While on tour in England in 1922, Ravel met the London-based Hungarian violinist Jelly d’Arányi. She played the violin part in a private performance of his Sonata for Violin and Cello, and afterwards the composer asked her to play some gypsy tunes. She obliged, again and again until early the next morning. It took almost two years, but from this meeting came Tzigane, which Ravel completed only a few days before she premiered it in London on April 26, 1924, to great acclaim. (Henri Gil-Marchex played the piano for her on this all-Ravel program, thought the composer did accompany one of his songs.)
That is strong evidence of her virtuosity, because Tzigane bristles with technical challenges of the highest order. Jelly d’Arányi was indeed an illustrious musician, the chamber partner of cellist Pablo Casals and composer/pianist Béla Bartók, who dedicated both of his violin sonatas to her. Ralph Vaughan Williams dedicated his Concerto Accademico to her and Gustav Holst wrote his Double Concerto for Two Violins for Jelly and her sister Adila Fachri.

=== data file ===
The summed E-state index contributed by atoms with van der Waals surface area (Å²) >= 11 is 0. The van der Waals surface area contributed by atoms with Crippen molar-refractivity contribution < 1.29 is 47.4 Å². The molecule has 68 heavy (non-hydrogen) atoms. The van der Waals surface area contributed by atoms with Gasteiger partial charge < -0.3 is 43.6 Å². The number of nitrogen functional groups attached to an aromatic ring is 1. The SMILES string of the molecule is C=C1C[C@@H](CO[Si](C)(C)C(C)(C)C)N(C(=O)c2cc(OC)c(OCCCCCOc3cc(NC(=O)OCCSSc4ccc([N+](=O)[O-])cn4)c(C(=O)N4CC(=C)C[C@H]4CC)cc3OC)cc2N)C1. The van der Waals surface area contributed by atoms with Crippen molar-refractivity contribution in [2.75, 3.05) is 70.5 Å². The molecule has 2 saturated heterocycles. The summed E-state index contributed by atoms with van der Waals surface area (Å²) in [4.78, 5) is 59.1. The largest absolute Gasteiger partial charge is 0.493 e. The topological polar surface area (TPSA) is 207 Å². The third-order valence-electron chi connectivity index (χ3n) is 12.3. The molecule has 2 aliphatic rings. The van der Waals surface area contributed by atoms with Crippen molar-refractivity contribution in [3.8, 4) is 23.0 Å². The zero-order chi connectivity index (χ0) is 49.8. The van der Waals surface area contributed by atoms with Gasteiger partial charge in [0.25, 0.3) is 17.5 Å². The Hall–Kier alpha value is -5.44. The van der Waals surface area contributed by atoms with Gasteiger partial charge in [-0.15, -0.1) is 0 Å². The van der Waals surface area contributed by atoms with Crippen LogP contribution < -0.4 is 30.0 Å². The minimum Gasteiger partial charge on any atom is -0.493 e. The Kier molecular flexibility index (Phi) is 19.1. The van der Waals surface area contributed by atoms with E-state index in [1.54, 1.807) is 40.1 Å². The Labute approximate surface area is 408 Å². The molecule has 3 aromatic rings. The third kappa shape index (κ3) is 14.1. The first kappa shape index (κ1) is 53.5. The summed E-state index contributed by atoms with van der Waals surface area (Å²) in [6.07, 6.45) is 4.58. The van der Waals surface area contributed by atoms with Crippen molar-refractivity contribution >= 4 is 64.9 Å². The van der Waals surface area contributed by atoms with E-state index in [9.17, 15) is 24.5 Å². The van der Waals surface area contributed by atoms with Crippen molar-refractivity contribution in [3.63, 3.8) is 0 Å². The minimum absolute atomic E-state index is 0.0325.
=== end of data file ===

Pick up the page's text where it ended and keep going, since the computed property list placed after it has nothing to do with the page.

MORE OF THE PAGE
In the case of Tzigane, “gypsy” should be understood as a sort of popular generic exoticism rather than anything specifically ethnological. The piece does not quote any authentic Roma or folk melodies, though it does exploit traditional modes and rhythms. It is basically a “Hungarian rhapsody” in the Lisztian manner, though spikier in harmony and rhythm. Shifting speed impetuously and brilliantly colored with harmonics and plucked passages, it whirls to a perpetual-motion close.